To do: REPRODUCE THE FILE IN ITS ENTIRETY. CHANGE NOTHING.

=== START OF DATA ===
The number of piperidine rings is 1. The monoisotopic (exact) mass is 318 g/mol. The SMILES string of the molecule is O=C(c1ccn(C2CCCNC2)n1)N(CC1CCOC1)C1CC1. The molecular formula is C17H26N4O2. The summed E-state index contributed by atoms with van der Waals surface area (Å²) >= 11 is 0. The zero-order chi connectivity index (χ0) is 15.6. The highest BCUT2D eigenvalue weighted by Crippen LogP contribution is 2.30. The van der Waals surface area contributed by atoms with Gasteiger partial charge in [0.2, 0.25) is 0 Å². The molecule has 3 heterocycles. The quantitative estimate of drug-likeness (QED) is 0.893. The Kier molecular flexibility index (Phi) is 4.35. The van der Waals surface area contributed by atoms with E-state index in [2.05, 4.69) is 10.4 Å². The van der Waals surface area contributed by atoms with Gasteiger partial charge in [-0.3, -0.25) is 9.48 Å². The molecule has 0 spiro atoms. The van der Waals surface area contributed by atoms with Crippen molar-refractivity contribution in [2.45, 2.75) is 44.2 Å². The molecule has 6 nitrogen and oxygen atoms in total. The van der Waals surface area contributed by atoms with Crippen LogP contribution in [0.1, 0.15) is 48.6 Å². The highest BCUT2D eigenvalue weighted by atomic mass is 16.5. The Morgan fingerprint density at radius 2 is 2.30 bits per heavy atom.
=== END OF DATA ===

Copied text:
The number of piperidine rings is 1. The monoisotopic (exact) mass is 318 g/mol. The SMILES string of the molecule is O=C(c1ccn(C2CCCNC2)n1)N(CC1CCOC1)C1CC1. The molecular formula is C17H26N4O2. The summed E-state index contributed by atoms with van der Waals surface area (Å²) >= 11 is 0. The zero-order chi connectivity index (χ0) is 15.6. The highest BCUT2D eigenvalue weighted by Crippen LogP contribution is 2.30. The van der Waals surface area contributed by atoms with Gasteiger partial charge in [0.2, 0.25) is 0 Å². The molecule has 3 heterocycles. The quantitative estimate of drug-likeness (QED) is 0.893. The Kier molecular flexibility index (Phi) is 4.35. The van der Waals surface area contributed by atoms with E-state index in [2.05, 4.69) is 10.4 Å². The van der Waals surface area contributed by atoms with Gasteiger partial charge in [-0.3, -0.25) is 9.48 Å². The molecule has 0 spiro atoms. The van der Waals surface area contributed by atoms with Crippen molar-refractivity contribution in [2.45, 2.75) is 44.2 Å². The molecule has 6 nitrogen and oxygen atoms in total. The van der Waals surface area contributed by atoms with Crippen LogP contribution in [0.1, 0.15) is 48.6 Å². The highest BCUT2D eigenvalue weighted by atomic mass is 16.5. The Morgan fingerprint density at radius 2 is 2.30 bits per heavy atom.